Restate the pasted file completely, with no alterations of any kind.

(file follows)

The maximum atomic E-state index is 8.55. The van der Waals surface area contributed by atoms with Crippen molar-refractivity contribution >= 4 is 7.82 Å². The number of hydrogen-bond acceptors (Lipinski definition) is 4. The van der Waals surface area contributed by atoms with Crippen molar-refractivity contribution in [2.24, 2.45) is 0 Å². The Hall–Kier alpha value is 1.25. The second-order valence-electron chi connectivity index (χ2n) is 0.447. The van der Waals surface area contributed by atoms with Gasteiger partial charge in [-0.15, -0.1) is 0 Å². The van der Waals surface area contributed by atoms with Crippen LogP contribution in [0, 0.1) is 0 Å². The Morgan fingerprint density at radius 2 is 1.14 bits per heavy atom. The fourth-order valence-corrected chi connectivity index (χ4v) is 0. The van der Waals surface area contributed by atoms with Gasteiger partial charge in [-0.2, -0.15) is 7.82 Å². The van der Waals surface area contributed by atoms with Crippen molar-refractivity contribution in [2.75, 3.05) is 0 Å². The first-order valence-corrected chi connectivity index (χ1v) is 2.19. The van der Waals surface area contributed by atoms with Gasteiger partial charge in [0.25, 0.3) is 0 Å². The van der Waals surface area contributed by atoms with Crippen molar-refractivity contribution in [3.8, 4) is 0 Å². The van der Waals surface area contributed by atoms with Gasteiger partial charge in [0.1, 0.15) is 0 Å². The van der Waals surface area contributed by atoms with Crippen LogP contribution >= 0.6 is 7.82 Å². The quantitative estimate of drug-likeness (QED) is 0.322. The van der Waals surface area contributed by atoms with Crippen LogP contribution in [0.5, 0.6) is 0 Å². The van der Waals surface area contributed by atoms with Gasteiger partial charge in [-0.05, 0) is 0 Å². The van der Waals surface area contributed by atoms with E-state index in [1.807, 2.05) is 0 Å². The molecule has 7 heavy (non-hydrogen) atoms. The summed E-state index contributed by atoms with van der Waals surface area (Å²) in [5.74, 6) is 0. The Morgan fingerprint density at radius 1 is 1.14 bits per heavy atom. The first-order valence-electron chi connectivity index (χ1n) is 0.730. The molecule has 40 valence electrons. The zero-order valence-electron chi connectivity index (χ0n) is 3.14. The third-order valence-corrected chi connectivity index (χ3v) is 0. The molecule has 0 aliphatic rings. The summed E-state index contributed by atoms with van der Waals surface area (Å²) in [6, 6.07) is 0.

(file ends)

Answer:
The maximum atomic E-state index is 8.55. The van der Waals surface area contributed by atoms with Crippen molar-refractivity contribution >= 4 is 7.82 Å². The number of hydrogen-bond acceptors (Lipinski definition) is 4. The van der Waals surface area contributed by atoms with Crippen molar-refractivity contribution in [2.24, 2.45) is 0 Å². The Hall–Kier alpha value is 1.25. The second-order valence-electron chi connectivity index (χ2n) is 0.447. The van der Waals surface area contributed by atoms with Gasteiger partial charge in [-0.15, -0.1) is 0 Å². The van der Waals surface area contributed by atoms with Crippen LogP contribution in [0, 0.1) is 0 Å². The Morgan fingerprint density at radius 2 is 1.14 bits per heavy atom. The fourth-order valence-corrected chi connectivity index (χ4v) is 0. The van der Waals surface area contributed by atoms with Gasteiger partial charge in [-0.2, -0.15) is 7.82 Å². The van der Waals surface area contributed by atoms with Crippen molar-refractivity contribution in [2.75, 3.05) is 0 Å². The first-order valence-corrected chi connectivity index (χ1v) is 2.19. The van der Waals surface area contributed by atoms with Gasteiger partial charge in [0.25, 0.3) is 0 Å². The van der Waals surface area contributed by atoms with Crippen molar-refractivity contribution in [3.8, 4) is 0 Å². The van der Waals surface area contributed by atoms with Gasteiger partial charge in [0.1, 0.15) is 0 Å². The van der Waals surface area contributed by atoms with Crippen LogP contribution >= 0.6 is 7.82 Å². The quantitative estimate of drug-likeness (QED) is 0.322. The van der Waals surface area contributed by atoms with Crippen LogP contribution in [0.5, 0.6) is 0 Å². The van der Waals surface area contributed by atoms with Gasteiger partial charge in [-0.05, 0) is 0 Å². The van der Waals surface area contributed by atoms with E-state index in [1.807, 2.05) is 0 Å². The molecule has 7 heavy (non-hydrogen) atoms. The summed E-state index contributed by atoms with van der Waals surface area (Å²) in [5.74, 6) is 0. The Morgan fingerprint density at radius 1 is 1.14 bits per heavy atom. The first-order valence-electron chi connectivity index (χ1n) is 0.730. The molecule has 40 valence electrons. The zero-order valence-electron chi connectivity index (χ0n) is 3.14. The third-order valence-corrected chi connectivity index (χ3v) is 0. The molecule has 0 aliphatic rings. The summed E-state index contributed by atoms with van der Waals surface area (Å²) in [6, 6.07) is 0.